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Light and negative-speed

  1. Jan 18, 2008 #1
    Alright. I think, perhaps, I might have a handle on this. Maybe. I read this article a few months ago, but if someone could explain it a little better I'd appreciate both your effort and candor.

    The article itself- http://www.rochester.edu/news/show.php?id=2544

    My question is, how accurate is this? Is it possible FTL as it purports, a circumvention of relative limitations, or merely another victim of sensationalist reporting?

    Insofar as it's [the pulse] not being able to carry information, what exactly does 'information' mean in this context? The information describing this pulse as 'light' for instance, or that of a signal transmission, or...
    Last edited: Jan 18, 2008
  2. jcsd
  3. Jan 19, 2008 #2


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    It is sensationalist reporting. All they do is sending light through a nonlinear medium, which changes the shape of the light pulse, so that the peak of the pulse appears to travel backwards. As the peak is not associated with the speed of light or transport of information, there is no sensation here at all.

    As a more easily understandable toy model imagine a train full of people. The train starts and people are distributed evenly all over the train. Now all the people start going to the back of the train with different speeds. You will notice, that the position of the "peak" of the number of people changes. Depending on the speed of the train, this position might even move backwards. Nevertheless this has absolutely no influence on the speed of the train.
  4. Jan 21, 2008 #3
    Sorry, been a while since I’ve gotten the chance to come back here. Wasn’t expecting to find the thread moved, but perhaps it does fit a bit better beneath the classical umbrella.

    cthugha said:
    Yeah… At first glance I figured it was something about the erbium laced fiber. However, after some thought it registered that he was discussing something a little different, hence my asking about the possibly sensationalistic language of the original article.

    To point some out [emphasis mine]:

    So, I considered that one, figuring that the reporter had left out some important information, namely that it was only the leading edge that was exiting the other end of the fiber before the 'peak' of the pulse had even entered. But that didn't make sense. Boyd, and the reporter, were clearly suggesting something else.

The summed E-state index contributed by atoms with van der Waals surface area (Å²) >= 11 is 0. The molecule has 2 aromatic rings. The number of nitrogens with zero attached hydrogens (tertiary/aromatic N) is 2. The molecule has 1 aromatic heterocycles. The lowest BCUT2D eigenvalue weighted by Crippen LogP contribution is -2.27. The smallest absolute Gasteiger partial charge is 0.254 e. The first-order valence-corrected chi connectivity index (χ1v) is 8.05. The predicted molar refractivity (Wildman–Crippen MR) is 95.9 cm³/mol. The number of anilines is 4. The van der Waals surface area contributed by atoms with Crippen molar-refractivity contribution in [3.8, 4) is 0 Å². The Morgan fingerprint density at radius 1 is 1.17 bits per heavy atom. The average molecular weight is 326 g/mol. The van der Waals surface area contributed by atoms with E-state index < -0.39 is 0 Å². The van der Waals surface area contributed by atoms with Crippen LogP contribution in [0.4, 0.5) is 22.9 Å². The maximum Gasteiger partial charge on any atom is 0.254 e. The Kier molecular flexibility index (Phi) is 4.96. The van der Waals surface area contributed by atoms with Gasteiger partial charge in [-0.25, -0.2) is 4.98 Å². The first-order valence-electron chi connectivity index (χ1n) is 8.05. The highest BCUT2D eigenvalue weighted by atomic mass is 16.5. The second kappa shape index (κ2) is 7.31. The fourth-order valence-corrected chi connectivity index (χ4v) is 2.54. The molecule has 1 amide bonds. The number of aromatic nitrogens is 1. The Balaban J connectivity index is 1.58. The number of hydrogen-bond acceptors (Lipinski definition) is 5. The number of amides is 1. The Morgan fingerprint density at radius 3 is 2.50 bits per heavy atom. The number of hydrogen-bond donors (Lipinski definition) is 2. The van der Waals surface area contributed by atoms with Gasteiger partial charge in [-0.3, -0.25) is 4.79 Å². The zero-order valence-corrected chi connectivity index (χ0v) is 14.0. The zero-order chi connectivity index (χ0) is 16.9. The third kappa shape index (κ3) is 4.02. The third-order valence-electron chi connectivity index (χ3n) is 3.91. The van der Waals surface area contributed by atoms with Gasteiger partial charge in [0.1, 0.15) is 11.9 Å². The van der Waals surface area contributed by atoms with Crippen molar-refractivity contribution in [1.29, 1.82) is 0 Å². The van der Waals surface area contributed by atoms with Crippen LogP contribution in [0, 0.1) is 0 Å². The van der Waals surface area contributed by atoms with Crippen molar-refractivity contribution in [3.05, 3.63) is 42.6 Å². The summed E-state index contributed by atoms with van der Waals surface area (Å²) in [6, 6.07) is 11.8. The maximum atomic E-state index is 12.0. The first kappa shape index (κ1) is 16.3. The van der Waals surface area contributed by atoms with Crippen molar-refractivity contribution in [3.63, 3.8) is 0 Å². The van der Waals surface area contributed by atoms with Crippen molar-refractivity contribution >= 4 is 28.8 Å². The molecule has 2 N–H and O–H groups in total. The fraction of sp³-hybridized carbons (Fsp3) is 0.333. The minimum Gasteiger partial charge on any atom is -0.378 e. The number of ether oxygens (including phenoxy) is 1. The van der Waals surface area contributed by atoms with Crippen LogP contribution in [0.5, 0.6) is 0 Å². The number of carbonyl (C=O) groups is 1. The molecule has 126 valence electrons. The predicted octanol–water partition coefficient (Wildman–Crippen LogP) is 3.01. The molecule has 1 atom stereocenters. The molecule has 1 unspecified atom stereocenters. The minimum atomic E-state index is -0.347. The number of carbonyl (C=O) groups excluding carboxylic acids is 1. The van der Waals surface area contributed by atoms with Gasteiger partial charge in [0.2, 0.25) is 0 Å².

Reconstruct, Boyd says, in a direct quote [given, of course, that the reporter hasn’t taken any liberties] I started to wonder about what was really going on.

    Ok. With nothing in the article stating otherwise, I thought perhaps, perhaps the erbium laced fiber is encased in another medium, an atmosphere, so to speak, that also inhibits the speed of the 'twin' pulse outside of the fiber. Maybe the interior of the fiber isn’t quite as stifling as that without.

    It would explain the discrepancy in speed, but...

    Choosing to avoid the awkwardly posed ‘funhouse mirror’ explanation near the end of the article, I’ll instead bring into relief the descriptions of the four-stage graphic that illustrates the process.

    I understand that the speed of the laser through the fiber doesn’t equal c, and this is what I mean by asking if it was sensationalist reporting- but is it, as you say, merely a fluid squash-and-stretch of one pulse?


    Hypothetically speaking, and giving the reporter’s journalistic integrity a big benefit of the doubt here-

    What if somehow the interior of the fiber [no matter the ‘actual’ speed of the pulse through it] is akin to a superfluid, where all ‘quanta’ throughout the ‘fluid’ are acting in unison- a ‘one for all, and all for one’ kind of thing.

    Could it, or a phenomen like it, account for the reported propagation of the ‘same’ pulse at the exiting end of the fiber as well as the ripple-like reverberation of the split-pulse backward into the initial?

    Could this as well, account its exiting speed relative to the speed of its twin reference travelling outside the fiber?

    Last edited: Jan 21, 2008
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